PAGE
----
WEDNESDAY & THURSDAY: The Ballad of Jack and Rose (Rebecca Miller, 2005) 6:30, 8:50 p.m. Jonathan Nossiter's wine documentary Mondovino (2005) 6:15, 9 p.m. The Wild Parrots of Telegraph Hill (Judy Irving, 2004) 6 p.m. Downfall (Oliver Hirschbiegel, Germany, 2004) 8 p.m.
FRIDAY THROUGH TUESDAY: The Ballad of Jack and Rose, Downfall, Mondovino, and The Wild Parrots of Telegraph Hill continue. Call for times.
1727 Haight (at Cole), 668-3994, www.redvicmoviehouse.com. $7; www.hilofilmfestival.com and $8 for Hi/Lo Film Festival screenings (Thursday through Saturday) save as noted. There's a spot on the couch for you at this collectively owned rep house.
WEDNESDAY: The local premiere of the documentary Ganges: River to Heaven (Gayle Ferraro, 2003) 2, 7:15, 9:15 p.m.
THURSDAY: The Hi/Lo Film Festival screens here for three days. Today, "Shorts Program 1" 7:15 p.m. "Shorts Program 2" 9:15 p.m.
FRIDAY: Hi/Lo -- "Shorts Program 3" 7:15 p.m. A repeat of "Shorts Program 1" 9:15 p.m.
SUNDAY THROUGH TUESDAY: Zhang Yimou's visually stunning House of Flying Daggers (China, 2004) 7:15, 9:35 p.m.; also Sun 2, 4:15 p.m.
3117 and 3125 16th St. (at Valencia), 863-1087 and www.roxie.com. $8 save as noted. Short-run repertory on two screens, separated by a bar, in one of the most adventurously programmed theaters in the USA.
WEDNESDAY & THURSDAY: Eating Out (Q. Allen Brocka, 2004) 6:15, 8, 9:45 p.m.
WEDNESDAY: Assisted Living (Elliot Greenebaum, 2003) 2, 4:30, 7 p.m. Also, a surreal French film, No Rest for the Brave (Alain Guiradie, France), screens as part of an IndieWire "Undiscovered Gems" series 8:30 p.m.
FRIDAY THROUGH THURSDAY (April 15-21): Double Dare (Amanda Micheli, 2004). See Opening for review. Call for times.
SAN FRANCISCO MUSEUM OF MODERN ART
DAILY (closed Wednesday): In conjunction with "John Szarkowski," John Szarkowski: A Life in Photography (Richard B. Woodward and Sandra McLeod, 1998) Thurs 4 & 7:30 p.m.; Fri 4 p.m.; Sat & Sun 3 p.m.; Mon & Tues 4 p.m. In conjunction with "Belles Lettres," Jack Stauffacher, Printer (Jim Faris, 2002) screens through April 17 Thurs & Fri 2:30 p.m.; Sat & Sun 1 p.m. Gary Hill: Transcending the Senses (2001) starts Monday and runs through May 30 Mon & Tues 2:30 p.m. A 15-minute film, Artist at Work: Robert Bechtle (Spark, 2005), also screens throughout the day.
THURSDAY (April 14): In conjunction with the "Winchester" exhibit on the American west by Jeremy Blake, a special screening of Burt Kennedy's woman's revenge western Hannie Caulder (1971), with Raquel Welch. "Blake notes a parallel between the plight of rifle heiress Sarah Winchester and that of Hannie Caulder, both of whom struggle to rectify wrongs caused by gun violence" 7 p.m.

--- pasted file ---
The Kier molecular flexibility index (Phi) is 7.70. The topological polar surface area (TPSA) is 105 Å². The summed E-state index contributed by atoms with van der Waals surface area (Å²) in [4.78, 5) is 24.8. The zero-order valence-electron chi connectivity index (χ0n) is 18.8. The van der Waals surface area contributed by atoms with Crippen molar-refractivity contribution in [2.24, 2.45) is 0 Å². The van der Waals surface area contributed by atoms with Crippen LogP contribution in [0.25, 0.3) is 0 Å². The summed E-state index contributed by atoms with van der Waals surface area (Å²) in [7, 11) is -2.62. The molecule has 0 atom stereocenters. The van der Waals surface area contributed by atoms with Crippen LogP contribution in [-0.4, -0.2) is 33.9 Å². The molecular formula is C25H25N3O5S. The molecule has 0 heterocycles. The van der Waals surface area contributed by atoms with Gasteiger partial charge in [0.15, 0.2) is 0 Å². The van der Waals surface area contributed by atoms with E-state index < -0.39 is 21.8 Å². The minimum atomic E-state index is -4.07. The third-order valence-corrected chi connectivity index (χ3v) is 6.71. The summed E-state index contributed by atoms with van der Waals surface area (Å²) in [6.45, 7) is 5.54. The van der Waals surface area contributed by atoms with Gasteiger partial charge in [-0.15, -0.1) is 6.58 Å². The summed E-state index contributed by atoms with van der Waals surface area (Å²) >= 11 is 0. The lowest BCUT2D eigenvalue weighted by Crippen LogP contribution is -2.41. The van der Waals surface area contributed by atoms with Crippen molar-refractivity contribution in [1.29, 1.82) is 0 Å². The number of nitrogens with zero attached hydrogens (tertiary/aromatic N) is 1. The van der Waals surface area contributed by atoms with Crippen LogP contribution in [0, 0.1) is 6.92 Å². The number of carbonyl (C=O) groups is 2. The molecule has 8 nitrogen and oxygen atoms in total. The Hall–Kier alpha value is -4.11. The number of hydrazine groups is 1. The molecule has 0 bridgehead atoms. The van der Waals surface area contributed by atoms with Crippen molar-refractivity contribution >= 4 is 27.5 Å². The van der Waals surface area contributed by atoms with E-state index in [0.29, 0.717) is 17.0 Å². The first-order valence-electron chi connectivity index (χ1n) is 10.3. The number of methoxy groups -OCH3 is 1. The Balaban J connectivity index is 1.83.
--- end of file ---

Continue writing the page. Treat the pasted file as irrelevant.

SAN FRANCISCO PUBLIC LIBRARY
Koret Auditorium, Lower Level, 100 Larkin (at Grove), 557-4400, http://sfpl.lib.ca.us/. A weekly video program screens on Thursday, and there's a special screening on Saturday this week. Free.
SATURDAY (April 16): A Second Final Rest: The History of San Francisco's Lost Cemeteries (Trina Lopez, 2004). Filmmaker in person for Q&A 1 p.m.
SF LGBT COMMUNITY CENTER
1800 Market (at Octavia), 865-5555; www.frameline.org for this program. "Frameline at the Center," a free monthly film series, continues.
THURSDAY (April 14): Jeremy Simmons' School's Out: The Life of a Gay High School in Texas (2005) follows nine students at America's first private LGBTQ high school 7:30 p.m.
Gunn High School Campus, 780 Arastradero (at Foothill Expressway), Palo Alto, (650) 354-8263, www.spangenbergtheatre.com. This recently refurbished Center for the Arts offers a 35mm film series on a large 30-foot screen. $5.
STARTS FRIDAY: Call theater for program.
221 University (at Emerson), Palo Alto, (650) 324-3700, www.stanfordtheatre.org. $6. This handsomely restored neighborhood palace usually (but not always) screens pre-1960 Hollywood fare in the best available prints, with excellent projection. Alfred Hitchcock provides the films for April's series.
FRIDAY THROUGH SUNDAY (April 15-17): Terrorists operate out of a movie theater in Hitchcock's effective translation of Joseph Conrad to the contemporary London of Sabotage (U.K., 1936; 6, 9:25 p.m.). It screens with the justly popular Patricia Highsmith adaptation Strangers on a Train (1941; 7:30 p.m.; also Sat & Sun 4:05 p.m.).
YERBA BUENA CENTER FOR THE ARTS
THURSDAY (April 14): S.F. Cinematheque presents a program by Michael Rosas-Walsh, including his Alaskan Opus in D, plus films that have inspired him, including Robert Nelson's Hot Leatherette, Rock Ross' Psycho Porpoise, and Dean Snider's Stink. Filmmaker in person, and live music by the Goat Family 7:30 p.m.
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